Aaaaand, we’re back!
Following a mysterious meteoroid shower near Illinois, young Charlie Cottrell (Jack Gore) starts to suspect that his once loving father (Greg Kinnear) has been replaced by a hostile alien being and that other people around town are being replaced as well. Teaming up with his friends, Charlie battles to get to the bottom of this mystery and to expose the invaders to the rest of the world.
This episode is quite rocky to begin with as it struggles a bit in getting into the meat of the story, dedicating a certain amount of time in developing the central father/son relationship and also focusing on Charlie’s school life, spending a bit of time with his friends, one of whom has a bully of a brother who wants to beat him up for no apparent reason (even though that same bully conveniently becomes an ally later on with no questions asked). To writer/director Michael Dinner, this is an important part of the story as we are seeing the events unfold through a child’s eyes and the question of “what if a loved one was replaced” is the key element of the story, but the opening section is a little laboured as the central theme doesn’t hit hard enough and the acting from the children isn’t that good, although they do improve later on in the episode. There’s also a whole load of baseball talk, but it can get quite bamboozling to us Brits!
But things definitely pick up as we delve into the main part of the story and “The Father Thing” soon proves itself to be something of a homage to classic alien invasion films such as Invasion of the Bodysnatchers and the like (I’m guessing. Never saw it). As well as the familiar story beats and tropes, with its central “conspiracy” and that question of “who’s real and who’s not?”, this is also achieved through its overall style, using particular camera angles and colour palettes to create that horror/thriller ambiance – the whole thing even culminates with a showdown set in a foggy, misty forest with glowing alien pods! Harry Gregson Williams’ music also helps out quite a lot since it is occasionally rather menacing and he also uses the main series theme at a pivotal moment, to a very satisfying extent. Additionally, this episode is also especially similar to the previous episode “Human Is“, since that also explored the possibility of a loved one being replaced by an alien impostor, and this episode also has those unmistakable similarities to Stranger Things.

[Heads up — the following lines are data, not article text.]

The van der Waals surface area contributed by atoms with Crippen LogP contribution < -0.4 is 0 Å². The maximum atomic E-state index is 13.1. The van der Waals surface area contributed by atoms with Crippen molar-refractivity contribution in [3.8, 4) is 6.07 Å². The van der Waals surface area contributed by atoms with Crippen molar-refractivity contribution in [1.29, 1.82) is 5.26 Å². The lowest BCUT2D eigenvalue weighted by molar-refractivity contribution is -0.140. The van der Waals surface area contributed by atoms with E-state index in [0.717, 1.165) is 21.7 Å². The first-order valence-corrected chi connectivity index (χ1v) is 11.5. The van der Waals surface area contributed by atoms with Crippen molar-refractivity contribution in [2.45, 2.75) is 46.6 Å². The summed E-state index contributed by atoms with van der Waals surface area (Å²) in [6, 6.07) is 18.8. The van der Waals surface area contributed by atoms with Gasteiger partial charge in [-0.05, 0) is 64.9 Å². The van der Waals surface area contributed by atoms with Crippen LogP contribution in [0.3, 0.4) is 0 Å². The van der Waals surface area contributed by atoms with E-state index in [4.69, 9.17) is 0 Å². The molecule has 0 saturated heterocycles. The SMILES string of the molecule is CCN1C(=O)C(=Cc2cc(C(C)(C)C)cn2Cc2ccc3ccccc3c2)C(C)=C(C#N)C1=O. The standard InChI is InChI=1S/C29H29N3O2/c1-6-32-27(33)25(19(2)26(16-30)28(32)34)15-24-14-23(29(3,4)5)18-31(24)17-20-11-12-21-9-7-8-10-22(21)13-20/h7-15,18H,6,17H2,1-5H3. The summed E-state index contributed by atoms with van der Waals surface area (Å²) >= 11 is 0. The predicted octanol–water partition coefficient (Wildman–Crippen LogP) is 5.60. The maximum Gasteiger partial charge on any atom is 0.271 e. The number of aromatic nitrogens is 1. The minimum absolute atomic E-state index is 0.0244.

There aren’t many performances to speak of but Greg Kinnear is both believably caring and affable as the father and also very creepy and unsettling as the The Father Thing. And as mentioned before, the child acting is a little patchy but it does slightly improve as the story moves towards its endgame.
So overall, “The Father Thing” works best as a decent homage to classic alien invasion films, though it does make certain parts slightly predictable, and it is quite stylish and intriguing. But the deeper meaning doesn’t quite work out as the central father/son theme doesn’t hit as hard as it could have.
And minus points for including a character called “Philip Dick”. Lazy!
Next week: Juno Temple and Janelle Monae rebel against an oppressive automatic factory!
2 thoughts on “Philip K. Dick’s Electric Dreams: “The Father Thing””
it’s very good
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